Study finds brain differences in athletes playing contact vs. noncontact sports

A study from researchers at Indiana University in the journal NeuroImage: Clinical has found differences in the brains of athletes who participate in contact sports compared to those who participate in noncontact sports.

The differences were observed as both groups were given a simple visual task. The results could suggest that a history of minor but repeated blows to the head can result in compensatory changes to the brain as it relates to eye movement function. Or it could show how the hundreds of hours that contact sport players spend on eye-hand coordination skills leads to a reorganization of the brain in the areas dedicated to eye movements.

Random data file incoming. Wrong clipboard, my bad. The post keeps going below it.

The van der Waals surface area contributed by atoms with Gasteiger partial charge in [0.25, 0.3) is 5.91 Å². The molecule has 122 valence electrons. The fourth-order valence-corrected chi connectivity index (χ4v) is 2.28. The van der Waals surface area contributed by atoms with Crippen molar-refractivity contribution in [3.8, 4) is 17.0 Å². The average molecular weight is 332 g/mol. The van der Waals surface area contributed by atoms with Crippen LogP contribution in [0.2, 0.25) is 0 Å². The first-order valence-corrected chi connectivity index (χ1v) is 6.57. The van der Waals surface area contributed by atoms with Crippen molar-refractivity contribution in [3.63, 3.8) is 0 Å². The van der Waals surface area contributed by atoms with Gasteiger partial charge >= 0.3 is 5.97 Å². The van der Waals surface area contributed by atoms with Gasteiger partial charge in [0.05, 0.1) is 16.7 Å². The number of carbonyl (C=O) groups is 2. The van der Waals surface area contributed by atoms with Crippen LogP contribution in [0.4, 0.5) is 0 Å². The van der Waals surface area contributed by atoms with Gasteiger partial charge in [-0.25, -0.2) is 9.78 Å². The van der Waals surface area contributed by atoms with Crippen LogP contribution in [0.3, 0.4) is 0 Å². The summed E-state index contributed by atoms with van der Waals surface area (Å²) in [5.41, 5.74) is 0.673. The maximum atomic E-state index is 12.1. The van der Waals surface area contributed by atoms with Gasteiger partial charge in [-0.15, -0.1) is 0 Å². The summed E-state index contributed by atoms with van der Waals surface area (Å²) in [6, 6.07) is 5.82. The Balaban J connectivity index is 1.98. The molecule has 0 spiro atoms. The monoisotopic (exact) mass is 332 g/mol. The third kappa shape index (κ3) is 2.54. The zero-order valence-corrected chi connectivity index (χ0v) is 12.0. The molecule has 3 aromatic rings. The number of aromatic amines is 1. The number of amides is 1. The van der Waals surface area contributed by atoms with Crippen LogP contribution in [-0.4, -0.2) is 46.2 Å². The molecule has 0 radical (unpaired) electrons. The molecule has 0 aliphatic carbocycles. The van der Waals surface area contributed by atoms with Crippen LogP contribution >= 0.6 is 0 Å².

While more research is needed, senior author Nicholas Port said the findings contribute important information to research on subconcussive blows—or “microconcussions”—that are common in sports such as football, soccer, ice hockey, snowboarding and skiing. Interest in subconcussions has grown significantly in recent years as the long- and short-term risks of concussions—or mild traumatic brain injury—have become more widely known and understood.

Full story at Medical Xpress